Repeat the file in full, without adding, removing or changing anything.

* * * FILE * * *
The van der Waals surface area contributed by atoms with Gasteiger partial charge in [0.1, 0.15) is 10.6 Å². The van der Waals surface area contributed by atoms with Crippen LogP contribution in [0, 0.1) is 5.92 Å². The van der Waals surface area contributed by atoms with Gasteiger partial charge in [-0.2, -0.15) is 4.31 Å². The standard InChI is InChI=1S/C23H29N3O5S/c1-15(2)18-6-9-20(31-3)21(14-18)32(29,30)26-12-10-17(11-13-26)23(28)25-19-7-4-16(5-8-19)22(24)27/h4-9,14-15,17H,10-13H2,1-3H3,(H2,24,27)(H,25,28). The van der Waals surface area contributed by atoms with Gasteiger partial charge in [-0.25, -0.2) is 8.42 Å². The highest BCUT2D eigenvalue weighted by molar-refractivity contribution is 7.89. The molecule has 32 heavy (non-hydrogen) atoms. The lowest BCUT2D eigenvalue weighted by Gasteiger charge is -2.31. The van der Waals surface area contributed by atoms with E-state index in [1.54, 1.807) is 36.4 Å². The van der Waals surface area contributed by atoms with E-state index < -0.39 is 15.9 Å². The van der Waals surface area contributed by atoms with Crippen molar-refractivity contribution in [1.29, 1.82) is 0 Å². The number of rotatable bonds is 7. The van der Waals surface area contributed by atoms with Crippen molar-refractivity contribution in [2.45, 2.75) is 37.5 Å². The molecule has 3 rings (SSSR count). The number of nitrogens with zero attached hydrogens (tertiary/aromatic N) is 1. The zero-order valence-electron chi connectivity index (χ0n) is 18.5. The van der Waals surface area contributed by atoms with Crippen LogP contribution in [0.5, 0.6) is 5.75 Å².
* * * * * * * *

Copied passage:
The van der Waals surface area contributed by atoms with Gasteiger partial charge in [0.1, 0.15) is 10.6 Å². The van der Waals surface area contributed by atoms with Crippen LogP contribution in [0, 0.1) is 5.92 Å². The van der Waals surface area contributed by atoms with Gasteiger partial charge in [-0.2, -0.15) is 4.31 Å². The standard InChI is InChI=1S/C23H29N3O5S/c1-15(2)18-6-9-20(31-3)21(14-18)32(29,30)26-12-10-17(11-13-26)23(28)25-19-7-4-16(5-8-19)22(24)27/h4-9,14-15,17H,10-13H2,1-3H3,(H2,24,27)(H,25,28). The van der Waals surface area contributed by atoms with Gasteiger partial charge in [-0.25, -0.2) is 8.42 Å². The highest BCUT2D eigenvalue weighted by molar-refractivity contribution is 7.89. The molecule has 32 heavy (non-hydrogen) atoms. The lowest BCUT2D eigenvalue weighted by Gasteiger charge is -2.31. The van der Waals surface area contributed by atoms with E-state index in [1.54, 1.807) is 36.4 Å². The van der Waals surface area contributed by atoms with E-state index < -0.39 is 15.9 Å². The van der Waals surface area contributed by atoms with Crippen molar-refractivity contribution in [1.29, 1.82) is 0 Å². The number of rotatable bonds is 7. The van der Waals surface area contributed by atoms with Crippen molar-refractivity contribution in [2.45, 2.75) is 37.5 Å². The molecule has 3 rings (SSSR count). The number of nitrogens with zero attached hydrogens (tertiary/aromatic N) is 1. The zero-order valence-electron chi connectivity index (χ0n) is 18.5. The van der Waals surface area contributed by atoms with Crippen LogP contribution in [0.5, 0.6) is 5.75 Å².